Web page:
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Riverbed Technologies Says Thanks But No Thanks To $3.1 Billion Unsolicited Takeover Offer From Elliott Management

 Key Speakers At The SALT Conference

 Paul Singer/ Getty

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Just one week ago networking company Riverbed Technology (NASDAQ: RVBD) received an unsolicited takeover offer, from Paul Singer’s Elliott Management offering to buy the company for US$3.1 billion. Already in the thick of activist action in Germany over the Celesio deal, and a well-researched intervention towards Juniper Networks here at home, Elliott Management have been having a busy couple of weeks. Clearly they didn’t take much time off over the holidays.

In their proposal to Riverbed Technology Elliott Management revealed they held about a 10.5% interest in the company. Riverbed responded to it by stating it would review the Elliott Management proposal, taking into account the Company’s own current strategic plan and growth initiatives.

After reviewing the Singer proposal Riverbed Technology has now come off the fence, announcing yesterday that after consideration with independent legal and financial advisors, it has unanimously determined not to pursue the unsolicited proposal from Elliott Management Corporation, to acquire all of the outstanding shares of Riverbed common stock for $19.00 per share, as it believes the proposal undervalues the Company and is not in the best interests of shareholders. Goldman Sachs has been serving as financial advisor to Riverbed and have obviously helped the company draw their line somewhere in the sand.

In doing so Jerry M. Kennelly, Chairman and CEO of Riverbed stated publicly yesterday “Riverbed has been executing a strategy focused on the creation of sustained growth for our business and increasing value for all of our shareholders, ”…“Earlier today, we announced favorable preliminary fourth quarter 2013 results and our first quarter 2014 view, which are indicative of the strong early traction we have achieved against our strategy.”

To finish making the point he then went on “As customers continue to adopt the full breadth of our Application Performance Platform to achieve the benefits of location-independent computing, we expect to increase our share of the US$11 billion application performance infrastructure market.”

The same day as Riverbed rejected Singer’s current overtures, it issued its preliminary fourth quarter results for the three months to December 31st, 2013. Revenues are estimated to have come in at around US$285 million, which is above the company’s previous guidance of US$270-276 million. Non-GAAP net income is estimated to be coming in around US$30 cents a share compared to its prior guidance of US$26-27 cents a share. Together these numbers are indicative of a strong finish to the year.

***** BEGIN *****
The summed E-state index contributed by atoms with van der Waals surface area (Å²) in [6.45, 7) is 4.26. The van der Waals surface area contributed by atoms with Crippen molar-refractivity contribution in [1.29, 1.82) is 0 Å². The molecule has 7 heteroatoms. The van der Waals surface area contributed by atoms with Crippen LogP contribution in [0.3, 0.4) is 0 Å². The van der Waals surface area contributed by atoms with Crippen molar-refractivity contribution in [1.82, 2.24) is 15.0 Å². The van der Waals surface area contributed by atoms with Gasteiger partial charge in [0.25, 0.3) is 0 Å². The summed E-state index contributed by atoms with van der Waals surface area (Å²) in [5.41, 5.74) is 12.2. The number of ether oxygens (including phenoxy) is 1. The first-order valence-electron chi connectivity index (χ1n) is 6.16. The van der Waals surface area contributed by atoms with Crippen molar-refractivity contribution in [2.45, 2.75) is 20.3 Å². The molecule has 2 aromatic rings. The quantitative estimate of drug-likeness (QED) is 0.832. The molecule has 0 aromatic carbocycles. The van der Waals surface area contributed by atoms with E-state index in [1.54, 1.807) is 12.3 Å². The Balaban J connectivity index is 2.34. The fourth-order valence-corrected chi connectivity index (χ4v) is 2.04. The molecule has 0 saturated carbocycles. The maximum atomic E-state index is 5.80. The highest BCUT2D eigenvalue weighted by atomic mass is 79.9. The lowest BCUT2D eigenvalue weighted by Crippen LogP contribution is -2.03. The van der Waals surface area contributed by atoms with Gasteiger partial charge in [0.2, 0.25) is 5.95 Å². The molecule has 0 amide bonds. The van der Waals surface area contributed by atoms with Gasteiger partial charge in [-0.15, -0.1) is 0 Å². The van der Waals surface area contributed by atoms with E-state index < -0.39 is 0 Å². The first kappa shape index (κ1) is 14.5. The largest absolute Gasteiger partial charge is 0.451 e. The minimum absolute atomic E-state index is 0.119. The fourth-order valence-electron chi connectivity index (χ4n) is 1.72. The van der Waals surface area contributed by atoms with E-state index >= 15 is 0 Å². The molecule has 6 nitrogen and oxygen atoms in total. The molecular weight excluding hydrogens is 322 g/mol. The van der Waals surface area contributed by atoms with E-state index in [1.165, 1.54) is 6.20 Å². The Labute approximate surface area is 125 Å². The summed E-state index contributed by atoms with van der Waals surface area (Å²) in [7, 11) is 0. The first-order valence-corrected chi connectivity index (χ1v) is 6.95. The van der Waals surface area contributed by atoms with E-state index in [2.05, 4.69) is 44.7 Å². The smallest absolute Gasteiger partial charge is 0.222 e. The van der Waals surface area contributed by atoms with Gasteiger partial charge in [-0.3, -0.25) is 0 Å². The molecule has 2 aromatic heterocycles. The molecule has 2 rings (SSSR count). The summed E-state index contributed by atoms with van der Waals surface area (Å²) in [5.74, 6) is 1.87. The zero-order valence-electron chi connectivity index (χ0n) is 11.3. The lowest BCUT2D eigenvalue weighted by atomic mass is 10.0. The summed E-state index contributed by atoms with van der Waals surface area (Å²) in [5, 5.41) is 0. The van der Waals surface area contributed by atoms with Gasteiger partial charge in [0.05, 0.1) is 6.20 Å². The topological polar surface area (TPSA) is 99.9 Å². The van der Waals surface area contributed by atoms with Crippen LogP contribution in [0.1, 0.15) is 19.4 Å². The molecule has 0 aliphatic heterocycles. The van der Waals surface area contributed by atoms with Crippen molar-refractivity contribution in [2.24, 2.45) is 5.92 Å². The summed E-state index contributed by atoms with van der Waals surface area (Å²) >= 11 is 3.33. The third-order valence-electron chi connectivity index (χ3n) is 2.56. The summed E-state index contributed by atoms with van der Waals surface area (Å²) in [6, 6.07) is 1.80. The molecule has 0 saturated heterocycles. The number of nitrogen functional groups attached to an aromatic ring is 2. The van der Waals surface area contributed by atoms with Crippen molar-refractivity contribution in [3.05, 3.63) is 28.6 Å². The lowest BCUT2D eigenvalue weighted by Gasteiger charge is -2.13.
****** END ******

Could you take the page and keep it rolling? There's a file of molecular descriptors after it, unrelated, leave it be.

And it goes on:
In announcing these results Jerry M. Kennelly also came out swinging “Riverbed executed well to a strong 2013 finish, ” he said, and continued, “Sales in the fourth quarter exceeded our expectations across all major product lines and geographies, demonstrating strong ongoing demand and the differentiated value that we deliver to customers across our full product portfolio.”

He then went on to look forward to the first quarter of fiscal 2014, ending March 31, where he expects the company may achieve non-GAAP revenue of $262 million to $268 million and non-GAAP earnings of $0.21 to $0.23 per diluted share, in what is traditionally the quiet first quarter for IT spending.

“Our March quarter outlook, combined with our December quarter revenue and earnings performance, are proof points that our strategy to offer the most complete platform for location-independent computing is beginning to deliver results, ” continued Kennelly. “As the leading application performance infrastructure provider, we will continue to focus on delivering shareholder value through strong execution.”

Any company under attack from activist shareholders such as Paul Singer has to do two things; first it must proactively seize the public relations high ground, preferably with good numbers to report just coming in. Jerry Kelly has clearly ticked off that box in his response. Then you must be able to give grounds for sustained optimism looking forward if you can, and he has just done that as well. More important than either, a CEO must convince its shareholders the company is being managed for their best interests and demonstrating that everyone is doing their job as they should.

A CEO’s key communications task therefore is to communicate all that successfully to each of the company’s shareholder constituencies, so they will want to stick with you for the ride. They can even take bad news if you alert them well in advance, and show you are dealing with it.

So far Jerry Kelly seems to be on top of the task, and the shares are up slightly on the announcements. If he drives the business forward and profits increase then he will indeed make shareholders content. At the very least even if the company is irrevocably in play now, he may get a better price.



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